A rich, butter-like custard highly flavored with almonds, but intermingled with wafts of flavor that call to mind cream cheese, onion sauce, brown sherry and other incongruities. The more you eat of it, the less you feel inclined to stop.
~Alfred Russell Wallace, 19th century Naturalist
So...since I'm totally improvising due to the fact that I have durian (imported from Thailand and very perishable) - not breadfruit, I decided to jump ahead to the beautiful country of Thailand and make durian ice cream - plus it's 95 degrees with matching humidity, so I just can't turn the stove on. A quick word about the smell of durian (aka The King of Fruits). It is reported to have a strong, acrid odor, especially to westerners. I personally didn't find it offensive, although it is unique and does permeate the house. The smell definitely doesn't hint at the sweet fruit that is so well guarded by the spiky armor exterior. The flesh is creamy and custard-like in appearance and texture, and has a lovely sweet, delicate, somewhat nutty flavor, which is imparted to the ice cream. The addition of cream and just a tiny bit of sugar makes it rich and decadent - again hard to compare to anything I've had before. For most westerners, durian ice cream will probably be an acquired taste, but I highly recommend abandoning your western sensibilities, and giving this incredible fruit a try.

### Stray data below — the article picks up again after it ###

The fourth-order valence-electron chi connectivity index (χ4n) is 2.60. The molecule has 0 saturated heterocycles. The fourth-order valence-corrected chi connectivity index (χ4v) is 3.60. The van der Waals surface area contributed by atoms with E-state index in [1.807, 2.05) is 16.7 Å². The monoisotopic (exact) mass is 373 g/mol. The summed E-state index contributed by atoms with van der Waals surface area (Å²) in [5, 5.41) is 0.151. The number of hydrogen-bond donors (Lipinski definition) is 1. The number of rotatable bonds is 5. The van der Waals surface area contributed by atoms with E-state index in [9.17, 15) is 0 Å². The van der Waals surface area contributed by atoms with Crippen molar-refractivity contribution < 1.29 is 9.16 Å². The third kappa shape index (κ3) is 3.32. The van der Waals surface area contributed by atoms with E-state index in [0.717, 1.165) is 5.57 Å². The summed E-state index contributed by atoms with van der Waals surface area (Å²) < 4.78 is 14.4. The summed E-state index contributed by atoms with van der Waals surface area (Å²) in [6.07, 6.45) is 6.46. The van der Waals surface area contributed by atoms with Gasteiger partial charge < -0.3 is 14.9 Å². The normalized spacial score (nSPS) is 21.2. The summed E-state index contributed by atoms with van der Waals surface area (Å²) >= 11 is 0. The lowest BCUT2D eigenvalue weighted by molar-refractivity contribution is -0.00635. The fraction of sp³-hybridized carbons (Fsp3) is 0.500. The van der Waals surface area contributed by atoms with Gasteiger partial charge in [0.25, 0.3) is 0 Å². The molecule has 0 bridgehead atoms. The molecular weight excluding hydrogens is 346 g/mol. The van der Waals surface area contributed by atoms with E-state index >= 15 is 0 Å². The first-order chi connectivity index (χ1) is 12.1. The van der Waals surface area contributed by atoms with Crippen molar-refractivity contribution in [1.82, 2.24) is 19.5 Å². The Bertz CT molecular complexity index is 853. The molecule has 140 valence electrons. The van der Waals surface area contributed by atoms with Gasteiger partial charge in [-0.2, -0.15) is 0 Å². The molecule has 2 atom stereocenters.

Thai cuisine is grounded in the philosophy that food should be lightly prepared and balanced so that all the taste senses should be experienced in a meal: sour, sweet, salty and (optionally) bitter. Thai food tends to be hot as well. Dishes vary by region, geography and climate, and are influenced by neighboring countries such as Burma, the Chinese Province of Yunnan, Laos, Cambodia and Malaysia. Aside from a huge variety of vegetables and exotic fruits too numerous to list, Thai cuisine uses a diverse array of herbs and spices to season food, including, but not limited to: Thai basil, mint, lemongrass, cilantro, Kaffir lime, shrimp and fish sauces and paste and Thai chili peppers. Rice, noodles and seafood are staples in the Thai diet as well.
Cut open the durian with a very sharp knife
Separate the seeds from the flesh
Blend the flesh in a mixer to break up the fibrous fruit, then force through a sieve
Make the custard
Blend in an ice cream maker until set, then freeze in an airtight container
Durian Ice Cream (Adapted from a recipe on About.com)
1 large durian, cut, pulp and seeds removed and separated
2 large egg yolks
3 Tbsp. granulated sugar (or more to taste, although Durian is already quite sweet)
1 tsp. pure vanilla extract
1 cup heavy cream
1 cup whole milk
Cut the durian down the middle and remove the seeds and pulp.
Put the pulp in a blender and puree until smooth.
Press the pureed paste through a fine sieve - you should have about 4+ ounces. Then chill.
In a medium bowl, whisk the eggs with the vanilla extract and sugar.
Bring the milk and cream to a near boil over medium heat. Reduce the heat to low. Pour in the egg mixture, stirring constantly to thicken. Take care not to let the mixture boil, or the milk will curdle. (if bubbles form at the edge, remove from stove).
Allow the custard to cool for at least 4 hours.
Gradually whisk the durian paste into the custard mixture, a tablespoon at time until completely blended.
Add mixture to ice cream maker and blend until set.
Freeze in an airtight container to avoid crystallizing.
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